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How Did NBC Become the Pillar of Comedy in the US and the World?

by Şebnem YAREN

The National Broadcasting Company (NBC), the oldest broadcasting network in the United States, has been in Americans’ lives since the 1920s. It started off as a radio program originating from New York City and transitioned into a television broadcasting company in 1939. Although NBC was primarily envisioned to serve as an informational outlet, the network gained its stronghold in the industry with its entertainment-oriented efforts which essentially formed the blueprint for American television comedy.


NBC became a leader in the field of technological advancements in the 1950s. At the start of the decade, when only 9% of the US population owned a television in their home, this number had skyrocketed to 90% by the end of the ‘50s. NBC had played a big role in terms of giving indirect incentives to Americans to acquire televisions. For example, by 1951, NBC had established a coast-to-coast television network and by 1953, became a pioneer in the field of colored broadcasting with coast-to-coast transmission. With its quick and effective reach across the country, NBC consequently became the star television network of the United States in just a few years. Amidst all the fame it had acquired in the 1950s, NBC did not fall into a state of slackness and instead, launched a number of innovative concepts some of which even lasted until the present day. Among these were the first network early-morning show Today (1952-), television’s first successful late-night talk show The Tonight Show (1954-), and the famous Saturday Night Live (1975-). By the 1960s, NBC had branched out from just comedy and news and started streaming political events and sports such as the presidential debate of Kennedy vs. Nixon, the coverage of the assassination of President Kennedy, the 1964 Tokyo Olympic Games, and the 1969 Super Bowl. With its successful explorations of new fields, NBC still went on to be the comedy pillar of American broadcasting and shaped the American comedic television that we have today.


NBC has been home to many remarkable sitcoms over the years. A few of the most notable ones include Seinfeld (1989-98), Friends (1994-2004), The Office (2005-13), and much more. Nearly every sitcom that NBC aired had some kind of a cultural impact on the American people, which is why it inevitably became the comedy “factory” of US network television. For instance, Seinfeld was one of the most revolutionary and influential programs in television history. Seinfeld, like many of NBC’s major situation comedies, introduced the concept of “nothingness” and every-day life into TV shows. It broke social norms and made the characters talk about some socially disturbing topics to discuss on TV at the time such as masturbation, sex lives, etc. With its rapid-paced, quick-cutting, music-led style, "Seinfeld" was ahead of its time in the 1990s, leading to frenetic hit shows like 30 Rock, and Parks and Recreation. Another hit show Friends influenced TV in many ways as well. Friends ran for 10 seasons on NBC and became a worldwide phenomenon where the show’s impact includes Jennifer Aniston’s widely copied hairstyle “The Rachel” and Joey’s (Matt LeBlanc) famous catchphrase “How you doin’?” Friends also had cultural revelations for TV like no other before it. The show included a homosexual wedding scene for the first time on TV between characters Carol and Susan and also included a transexual woman. Although Carol and Susan were not allowed to kiss on the episode and Chandler’s father who later transitioned into a woman was not played by a transexual actor, these episodes were a landmark for the journey of LGBTQ+ representation in TV.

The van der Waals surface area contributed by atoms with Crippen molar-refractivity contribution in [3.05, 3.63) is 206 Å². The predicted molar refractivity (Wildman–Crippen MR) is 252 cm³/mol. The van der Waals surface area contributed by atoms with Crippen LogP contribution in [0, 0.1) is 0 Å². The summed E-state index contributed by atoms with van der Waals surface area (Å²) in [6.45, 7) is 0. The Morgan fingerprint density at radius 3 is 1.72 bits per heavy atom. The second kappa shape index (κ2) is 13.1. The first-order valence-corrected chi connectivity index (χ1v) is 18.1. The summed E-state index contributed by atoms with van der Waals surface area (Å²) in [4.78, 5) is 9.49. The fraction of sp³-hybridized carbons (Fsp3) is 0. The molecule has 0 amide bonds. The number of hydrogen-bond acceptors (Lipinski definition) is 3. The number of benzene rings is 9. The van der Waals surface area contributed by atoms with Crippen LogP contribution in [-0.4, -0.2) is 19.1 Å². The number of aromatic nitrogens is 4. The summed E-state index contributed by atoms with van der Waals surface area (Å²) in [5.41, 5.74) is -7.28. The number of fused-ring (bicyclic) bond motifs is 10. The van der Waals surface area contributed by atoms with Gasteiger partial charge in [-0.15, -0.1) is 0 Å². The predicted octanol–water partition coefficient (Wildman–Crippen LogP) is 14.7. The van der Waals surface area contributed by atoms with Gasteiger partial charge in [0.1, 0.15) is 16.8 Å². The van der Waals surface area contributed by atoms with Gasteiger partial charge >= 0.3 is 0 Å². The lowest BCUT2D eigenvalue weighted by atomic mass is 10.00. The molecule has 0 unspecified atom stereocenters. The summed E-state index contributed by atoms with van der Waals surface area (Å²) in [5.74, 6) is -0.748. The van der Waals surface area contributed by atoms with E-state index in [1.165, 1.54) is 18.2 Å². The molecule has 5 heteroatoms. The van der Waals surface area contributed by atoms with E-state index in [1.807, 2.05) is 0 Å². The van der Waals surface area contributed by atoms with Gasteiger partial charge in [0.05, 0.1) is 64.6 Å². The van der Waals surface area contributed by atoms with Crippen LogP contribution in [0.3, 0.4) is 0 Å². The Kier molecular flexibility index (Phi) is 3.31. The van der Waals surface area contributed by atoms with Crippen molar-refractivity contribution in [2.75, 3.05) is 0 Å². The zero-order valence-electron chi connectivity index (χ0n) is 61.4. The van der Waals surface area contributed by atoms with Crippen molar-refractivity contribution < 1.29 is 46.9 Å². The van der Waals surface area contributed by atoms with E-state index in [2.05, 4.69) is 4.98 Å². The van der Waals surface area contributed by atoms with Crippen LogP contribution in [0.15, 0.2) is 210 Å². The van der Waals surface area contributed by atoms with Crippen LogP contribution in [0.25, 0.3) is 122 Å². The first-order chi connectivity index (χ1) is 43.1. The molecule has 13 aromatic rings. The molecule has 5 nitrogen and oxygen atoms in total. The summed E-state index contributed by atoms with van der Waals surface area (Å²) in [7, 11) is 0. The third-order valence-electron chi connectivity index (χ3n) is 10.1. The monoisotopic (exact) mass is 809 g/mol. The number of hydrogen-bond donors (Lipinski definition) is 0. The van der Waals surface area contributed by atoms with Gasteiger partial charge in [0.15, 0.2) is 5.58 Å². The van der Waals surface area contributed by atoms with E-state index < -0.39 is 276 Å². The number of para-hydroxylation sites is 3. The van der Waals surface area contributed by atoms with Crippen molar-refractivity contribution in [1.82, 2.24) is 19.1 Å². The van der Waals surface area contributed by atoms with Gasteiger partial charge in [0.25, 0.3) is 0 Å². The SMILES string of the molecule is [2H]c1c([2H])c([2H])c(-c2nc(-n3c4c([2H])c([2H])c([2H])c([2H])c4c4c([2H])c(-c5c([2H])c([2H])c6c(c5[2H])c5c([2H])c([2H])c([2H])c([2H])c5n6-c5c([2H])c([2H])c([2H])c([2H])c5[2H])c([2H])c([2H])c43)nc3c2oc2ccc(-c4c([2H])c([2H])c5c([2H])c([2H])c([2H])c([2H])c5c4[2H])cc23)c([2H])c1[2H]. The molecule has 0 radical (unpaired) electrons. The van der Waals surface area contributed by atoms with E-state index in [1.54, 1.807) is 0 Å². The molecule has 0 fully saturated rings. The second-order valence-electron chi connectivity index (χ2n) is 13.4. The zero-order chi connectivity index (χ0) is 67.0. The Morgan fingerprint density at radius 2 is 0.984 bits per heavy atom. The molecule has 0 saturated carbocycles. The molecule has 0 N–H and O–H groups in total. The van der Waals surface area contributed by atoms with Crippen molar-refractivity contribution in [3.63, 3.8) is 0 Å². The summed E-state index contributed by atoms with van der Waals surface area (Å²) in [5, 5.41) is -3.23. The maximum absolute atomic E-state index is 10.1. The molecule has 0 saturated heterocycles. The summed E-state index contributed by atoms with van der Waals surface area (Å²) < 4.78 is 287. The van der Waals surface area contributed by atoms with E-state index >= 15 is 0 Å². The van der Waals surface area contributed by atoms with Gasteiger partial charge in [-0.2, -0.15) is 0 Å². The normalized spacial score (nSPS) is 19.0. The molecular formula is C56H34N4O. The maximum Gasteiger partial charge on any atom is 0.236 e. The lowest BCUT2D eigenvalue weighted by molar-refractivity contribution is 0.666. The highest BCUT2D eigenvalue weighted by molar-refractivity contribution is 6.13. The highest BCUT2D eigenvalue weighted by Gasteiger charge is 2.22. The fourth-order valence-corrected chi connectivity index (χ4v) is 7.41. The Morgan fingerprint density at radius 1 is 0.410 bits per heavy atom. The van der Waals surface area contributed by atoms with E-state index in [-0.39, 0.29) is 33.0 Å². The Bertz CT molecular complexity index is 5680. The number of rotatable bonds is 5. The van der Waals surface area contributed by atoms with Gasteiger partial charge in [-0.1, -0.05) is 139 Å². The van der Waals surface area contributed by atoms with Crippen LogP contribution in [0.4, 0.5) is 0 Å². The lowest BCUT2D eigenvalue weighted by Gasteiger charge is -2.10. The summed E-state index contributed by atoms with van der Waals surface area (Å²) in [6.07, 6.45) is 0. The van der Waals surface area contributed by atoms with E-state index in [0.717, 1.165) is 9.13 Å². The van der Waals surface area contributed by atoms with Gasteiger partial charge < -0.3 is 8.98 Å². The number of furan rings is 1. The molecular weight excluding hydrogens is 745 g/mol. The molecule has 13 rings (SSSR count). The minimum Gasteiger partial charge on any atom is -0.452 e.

As the general sense of humor of the American people evolved through decades, NBC never left their leader seat at the table, because they never lagged behind their viewers’ interests and sense of humor. For example, with The Office, Brooklyn Nine-Nine, and The Good Place, which are all rather recent programs, NBC got rid of the live audience and the laugh effects and started using single-camera and “unprofessional” zooming techniques which were all new concepts in the 2000s and 2010s that viewers resonated with. Saturday Night Live also kept renewing their sketches according to popular comedic settings that were “in” at the time and adjusted their musical guests in coordination with popular culture. The Tonight Show, although changed presenters over the years, never lost stability and added new sections to the show that reflected pop culture at the time as well. NBC’s openness and accepting attitude towards new techniques and experimenting were essentially the massively successful strategy that helped them to never lose reputation in terms of comedy. NBC took a risk every time something new had approached the comedy scene in the US by implementing it in their sitcoms while other networks were hesitant to do so. Fortunately, NBC’s brave approach to renovation benefited them over the years, to say the least, and was the biggest reason why and how they became the blueprint and pillar of American television’s modern comedy. (1) (2) (3)

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